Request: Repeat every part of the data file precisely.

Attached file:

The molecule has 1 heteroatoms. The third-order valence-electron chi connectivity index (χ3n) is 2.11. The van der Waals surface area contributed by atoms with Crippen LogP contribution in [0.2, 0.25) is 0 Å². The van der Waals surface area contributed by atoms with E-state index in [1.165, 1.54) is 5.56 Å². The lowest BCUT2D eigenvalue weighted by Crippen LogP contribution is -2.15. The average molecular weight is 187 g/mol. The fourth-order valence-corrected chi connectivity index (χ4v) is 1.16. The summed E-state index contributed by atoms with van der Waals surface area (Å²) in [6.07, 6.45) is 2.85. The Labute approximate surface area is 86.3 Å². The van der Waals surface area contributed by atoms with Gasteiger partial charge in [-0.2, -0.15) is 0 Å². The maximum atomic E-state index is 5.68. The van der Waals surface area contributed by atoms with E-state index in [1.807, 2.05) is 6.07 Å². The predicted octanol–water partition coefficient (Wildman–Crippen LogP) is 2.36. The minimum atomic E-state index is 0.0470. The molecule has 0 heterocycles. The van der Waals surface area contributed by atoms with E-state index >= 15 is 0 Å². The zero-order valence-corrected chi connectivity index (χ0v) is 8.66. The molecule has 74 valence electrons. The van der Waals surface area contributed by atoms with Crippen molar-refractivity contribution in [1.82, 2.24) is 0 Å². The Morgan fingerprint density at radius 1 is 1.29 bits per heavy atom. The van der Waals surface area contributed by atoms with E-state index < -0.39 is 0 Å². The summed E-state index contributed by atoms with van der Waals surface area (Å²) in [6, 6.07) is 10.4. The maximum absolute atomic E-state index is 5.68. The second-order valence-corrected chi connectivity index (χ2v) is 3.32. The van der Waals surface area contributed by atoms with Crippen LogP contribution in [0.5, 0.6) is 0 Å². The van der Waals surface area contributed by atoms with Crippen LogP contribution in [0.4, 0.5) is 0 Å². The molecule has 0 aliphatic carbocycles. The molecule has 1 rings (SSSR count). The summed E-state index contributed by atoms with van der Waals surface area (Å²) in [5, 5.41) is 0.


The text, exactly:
The molecule has 1 heteroatoms. The third-order valence-electron chi connectivity index (χ3n) is 2.11. The van der Waals surface area contributed by atoms with Crippen LogP contribution in [0.2, 0.25) is 0 Å². The van der Waals surface area contributed by atoms with E-state index in [1.165, 1.54) is 5.56 Å². The lowest BCUT2D eigenvalue weighted by Crippen LogP contribution is -2.15. The average molecular weight is 187 g/mol. The fourth-order valence-corrected chi connectivity index (χ4v) is 1.16. The summed E-state index contributed by atoms with van der Waals surface area (Å²) in [6.07, 6.45) is 2.85. The Labute approximate surface area is 86.3 Å². The van der Waals surface area contributed by atoms with Gasteiger partial charge in [-0.2, -0.15) is 0 Å². The maximum atomic E-state index is 5.68. The van der Waals surface area contributed by atoms with E-state index in [1.807, 2.05) is 6.07 Å². The predicted octanol–water partition coefficient (Wildman–Crippen LogP) is 2.36. The minimum atomic E-state index is 0.0470. The molecule has 0 heterocycles. The van der Waals surface area contributed by atoms with E-state index >= 15 is 0 Å². The zero-order valence-corrected chi connectivity index (χ0v) is 8.66. The molecule has 74 valence electrons. The van der Waals surface area contributed by atoms with Crippen molar-refractivity contribution in [1.82, 2.24) is 0 Å². The Morgan fingerprint density at radius 1 is 1.29 bits per heavy atom. The van der Waals surface area contributed by atoms with E-state index < -0.39 is 0 Å². The summed E-state index contributed by atoms with van der Waals surface area (Å²) in [6, 6.07) is 10.4. The maximum absolute atomic E-state index is 5.68. The second-order valence-corrected chi connectivity index (χ2v) is 3.32. The van der Waals surface area contributed by atoms with Crippen LogP contribution in [0.5, 0.6) is 0 Å². The van der Waals surface area contributed by atoms with Crippen LogP contribution in [0.4, 0.5) is 0 Å². The molecule has 0 aliphatic carbocycles. The molecule has 1 rings (SSSR count). The summed E-state index contributed by atoms with van der Waals surface area (Å²) in [5, 5.41) is 0.